Just wanted to follow up on Charlotte’s recent post about the Obama administration’s threat to enact a massive new immigration amnesty via executive order. It’s good to see the Washington Post editorial board remind President Obama that legislative gridlock is no excuse for executive power grabs. “Obstinate, hopelessly partisan and incapable of problem-solving, Congress is a mess,” the Post declared earlier this week. “But that doesn’t grant the president license to tear up the Constitution.”

Speaking Wednesday on a Fox News panel, Ron Fournier of National Journal warned that granting amnesty to several million illegal immigrants by presidential diktat “would be a nuclear bomb that would blow open and make this country even more divided in a way that most Americans just don’t want.”

Even liberal blogger Kevin Drum has acknowledged that such a unilateral amnesty would raise legitimate constitutional concerns: Were Obama to issue an “an unusually bold executive order” with “a broad scope,” writes Drum, “then I agree that it might very well represent presidential overreach.”

The stakes in this debate are much higher than they are in normal policy fights. That’s because this debate isn’t really about good-versus-bad policy; it’s about the Constitution and the rule of law.

As I noted in a previous post (borrowing from the work of law professors John Yoo and Robert Delahunty), if “prosecutorial discretion” can allow the president to suspend enforcement of U.S. immigration laws against several million people, then surely it can allow him to suspend enforcement of tax, environmental, labor, and other laws — right? And if the president can suspend enforcement of all those laws, then what are the practical limits on executive power? When you think about the issue in those terms, it becomes clear that a unilateral mass amnesty would precipitate a genuine constitutional crisis.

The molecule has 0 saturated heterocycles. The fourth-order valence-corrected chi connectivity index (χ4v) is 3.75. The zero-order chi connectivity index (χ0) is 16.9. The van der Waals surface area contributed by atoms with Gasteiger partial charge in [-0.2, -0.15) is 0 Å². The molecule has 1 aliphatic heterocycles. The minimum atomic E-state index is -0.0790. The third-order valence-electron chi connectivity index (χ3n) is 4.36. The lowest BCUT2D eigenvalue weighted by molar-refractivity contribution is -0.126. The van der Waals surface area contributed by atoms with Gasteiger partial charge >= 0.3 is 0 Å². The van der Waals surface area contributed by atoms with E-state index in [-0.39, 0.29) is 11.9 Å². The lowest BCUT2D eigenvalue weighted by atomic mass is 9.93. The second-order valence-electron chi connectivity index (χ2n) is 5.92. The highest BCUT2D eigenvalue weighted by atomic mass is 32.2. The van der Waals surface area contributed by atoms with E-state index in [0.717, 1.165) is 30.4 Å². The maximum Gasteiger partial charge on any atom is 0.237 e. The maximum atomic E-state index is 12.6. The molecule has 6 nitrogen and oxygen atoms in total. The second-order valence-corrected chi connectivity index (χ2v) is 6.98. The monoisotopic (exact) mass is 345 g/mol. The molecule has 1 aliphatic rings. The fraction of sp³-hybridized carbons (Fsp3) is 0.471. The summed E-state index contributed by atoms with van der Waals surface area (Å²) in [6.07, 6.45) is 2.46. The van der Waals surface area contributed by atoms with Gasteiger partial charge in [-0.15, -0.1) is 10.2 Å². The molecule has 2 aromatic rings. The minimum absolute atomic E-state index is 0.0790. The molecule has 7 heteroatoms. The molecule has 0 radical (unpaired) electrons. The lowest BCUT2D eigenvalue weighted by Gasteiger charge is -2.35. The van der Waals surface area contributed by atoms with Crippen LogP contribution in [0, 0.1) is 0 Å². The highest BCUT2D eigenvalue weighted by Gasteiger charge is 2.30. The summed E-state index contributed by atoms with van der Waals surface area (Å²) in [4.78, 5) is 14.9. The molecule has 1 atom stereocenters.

(It would also invite another wave — potentially a very large wave — of illegal border crossers. Indeed, the Obama administration’s lax enforcement policies were a primary driver of the current influx of Central American minors, and a huge new amnesty would surely have similar effects.)

Let’s remember what President Obama himself said last November, when a heckler in San Francisco urged him to make broader use of executive orders:

“I’m going to actually pause on this issue because a lot of people have been saying this lately on every problem, which is, just sign an executive order, and we can pretty much do anything and basically nullify Congress.” When people cheered, Obama responded: “Wait, wait, wait. Before everybody starts clapping, that’s not how it works. We got this Constitution. We got this whole thing about separation of powers and branches. So we got to — there is no shortcut to politics. And there’s no shortcut to democracy.”